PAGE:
What might have been…but for an assasin’s bullets, is suggested in a ‘Back Story’ in the Daily Briefing newsletter from the New York Times:
President Obama is the first sitting U.S. president to visit Cuba in nearly 90 years.
The milestone gives us a chance to delve into the diplomatic archives.
It turns out that the Kennedy administration explored the possibility of normalizing relations.
In an Oval Office recording on Nov. 5, 1963, the president can be heard discussing a plan to send his U.N. delegate, William Attwood, to Havana for a secret meeting with Fidel Castro. That was two-and-a-half years after the failed Bay of Pigs invasion.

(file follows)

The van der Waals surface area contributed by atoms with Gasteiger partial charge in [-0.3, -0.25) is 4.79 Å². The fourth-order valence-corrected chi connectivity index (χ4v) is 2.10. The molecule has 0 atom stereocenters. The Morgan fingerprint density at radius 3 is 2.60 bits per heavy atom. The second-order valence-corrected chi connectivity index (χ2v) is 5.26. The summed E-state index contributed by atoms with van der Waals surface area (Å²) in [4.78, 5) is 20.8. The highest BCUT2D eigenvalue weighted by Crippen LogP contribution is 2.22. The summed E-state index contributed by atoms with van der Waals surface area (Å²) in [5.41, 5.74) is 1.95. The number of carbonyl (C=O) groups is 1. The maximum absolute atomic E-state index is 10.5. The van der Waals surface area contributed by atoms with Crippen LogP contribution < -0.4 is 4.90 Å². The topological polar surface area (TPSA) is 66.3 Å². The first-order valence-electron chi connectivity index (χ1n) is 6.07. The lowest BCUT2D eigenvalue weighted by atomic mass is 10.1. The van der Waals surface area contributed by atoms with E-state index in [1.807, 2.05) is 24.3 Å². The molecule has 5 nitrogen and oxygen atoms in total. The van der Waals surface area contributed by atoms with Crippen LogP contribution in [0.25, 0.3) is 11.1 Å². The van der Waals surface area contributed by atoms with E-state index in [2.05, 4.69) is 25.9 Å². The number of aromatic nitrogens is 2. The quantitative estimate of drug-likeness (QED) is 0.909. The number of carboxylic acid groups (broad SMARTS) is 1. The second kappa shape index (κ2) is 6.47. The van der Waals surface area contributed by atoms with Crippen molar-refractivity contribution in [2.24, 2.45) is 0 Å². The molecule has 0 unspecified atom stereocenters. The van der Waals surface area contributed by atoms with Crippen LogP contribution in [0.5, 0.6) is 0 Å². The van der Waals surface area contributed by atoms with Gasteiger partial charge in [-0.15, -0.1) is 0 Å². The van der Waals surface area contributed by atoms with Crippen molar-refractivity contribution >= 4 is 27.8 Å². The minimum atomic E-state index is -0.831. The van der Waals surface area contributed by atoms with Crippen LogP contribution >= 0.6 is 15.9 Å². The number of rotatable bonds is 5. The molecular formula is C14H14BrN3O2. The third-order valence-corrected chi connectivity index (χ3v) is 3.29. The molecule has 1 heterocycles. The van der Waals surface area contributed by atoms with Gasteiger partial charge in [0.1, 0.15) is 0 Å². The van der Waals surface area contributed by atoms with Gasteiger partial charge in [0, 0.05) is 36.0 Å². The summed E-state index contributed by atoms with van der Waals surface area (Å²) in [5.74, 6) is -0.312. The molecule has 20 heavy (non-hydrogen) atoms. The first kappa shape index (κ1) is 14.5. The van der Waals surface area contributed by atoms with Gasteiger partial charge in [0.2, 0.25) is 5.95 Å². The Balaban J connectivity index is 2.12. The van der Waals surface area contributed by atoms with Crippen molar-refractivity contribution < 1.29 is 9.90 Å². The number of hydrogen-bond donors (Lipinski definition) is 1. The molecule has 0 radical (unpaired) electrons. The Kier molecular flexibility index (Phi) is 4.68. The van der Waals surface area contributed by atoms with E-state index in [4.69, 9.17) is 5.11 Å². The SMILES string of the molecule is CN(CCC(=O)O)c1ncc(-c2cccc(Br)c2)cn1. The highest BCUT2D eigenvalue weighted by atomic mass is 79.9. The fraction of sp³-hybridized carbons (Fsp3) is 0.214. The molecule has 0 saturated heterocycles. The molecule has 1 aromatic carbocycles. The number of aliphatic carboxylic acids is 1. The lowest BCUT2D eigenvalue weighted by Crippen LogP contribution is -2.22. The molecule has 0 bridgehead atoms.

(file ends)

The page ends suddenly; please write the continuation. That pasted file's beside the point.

In September, Castro’s ambassador to the U.N. had told Attwood that the Cuban leader was interested in opening back-channel communications.
Kennedy encouraged Attwood to explore talks — delicately. He suggested Attwood be pulled off the government payroll so that the White House could deny in the event of a leak that official talks had taken place.
Attwood then called an aide to Castro and asked the Cubans to provide an agenda for the talks.
“The ball is now in Castro’s court,” said a top-secret memo summarizing the exchange. Around the same time, on Nov. 18, 1963, Kennedy gave a speech in Miami that signaled the potential for normalization.
Four days later, the president was dead — along with hopes for a new beginning for ties with Cuba.
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